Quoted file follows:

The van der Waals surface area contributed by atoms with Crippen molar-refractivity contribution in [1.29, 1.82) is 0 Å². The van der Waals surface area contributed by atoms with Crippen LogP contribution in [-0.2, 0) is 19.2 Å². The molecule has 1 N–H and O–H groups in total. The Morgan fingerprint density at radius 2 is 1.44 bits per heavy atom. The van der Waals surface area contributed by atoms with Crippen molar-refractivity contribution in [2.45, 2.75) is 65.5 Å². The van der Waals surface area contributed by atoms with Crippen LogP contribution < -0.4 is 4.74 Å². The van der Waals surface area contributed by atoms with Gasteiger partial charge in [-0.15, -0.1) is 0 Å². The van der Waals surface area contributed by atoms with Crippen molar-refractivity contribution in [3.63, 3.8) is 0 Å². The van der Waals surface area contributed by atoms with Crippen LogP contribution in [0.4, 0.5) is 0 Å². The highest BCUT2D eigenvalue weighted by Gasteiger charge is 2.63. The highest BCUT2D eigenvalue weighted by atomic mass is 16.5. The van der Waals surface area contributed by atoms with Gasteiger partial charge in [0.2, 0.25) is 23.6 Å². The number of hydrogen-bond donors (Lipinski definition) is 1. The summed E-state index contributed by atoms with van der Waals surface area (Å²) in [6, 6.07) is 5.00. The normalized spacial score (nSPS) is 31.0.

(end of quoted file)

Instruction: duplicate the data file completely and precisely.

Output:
The van der Waals surface area contributed by atoms with Crippen molar-refractivity contribution in [1.29, 1.82) is 0 Å². The van der Waals surface area contributed by atoms with Crippen LogP contribution in [-0.2, 0) is 19.2 Å². The molecule has 1 N–H and O–H groups in total. The Morgan fingerprint density at radius 2 is 1.44 bits per heavy atom. The van der Waals surface area contributed by atoms with Crippen molar-refractivity contribution in [2.45, 2.75) is 65.5 Å². The van der Waals surface area contributed by atoms with Crippen LogP contribution < -0.4 is 4.74 Å². The van der Waals surface area contributed by atoms with Gasteiger partial charge in [-0.15, -0.1) is 0 Å². The van der Waals surface area contributed by atoms with Crippen molar-refractivity contribution in [3.63, 3.8) is 0 Å². The van der Waals surface area contributed by atoms with Crippen LogP contribution in [0.4, 0.5) is 0 Å². The highest BCUT2D eigenvalue weighted by Gasteiger charge is 2.63. The highest BCUT2D eigenvalue weighted by atomic mass is 16.5. The van der Waals surface area contributed by atoms with Gasteiger partial charge in [0.2, 0.25) is 23.6 Å². The number of hydrogen-bond donors (Lipinski definition) is 1. The summed E-state index contributed by atoms with van der Waals surface area (Å²) in [6, 6.07) is 5.00. The normalized spacial score (nSPS) is 31.0.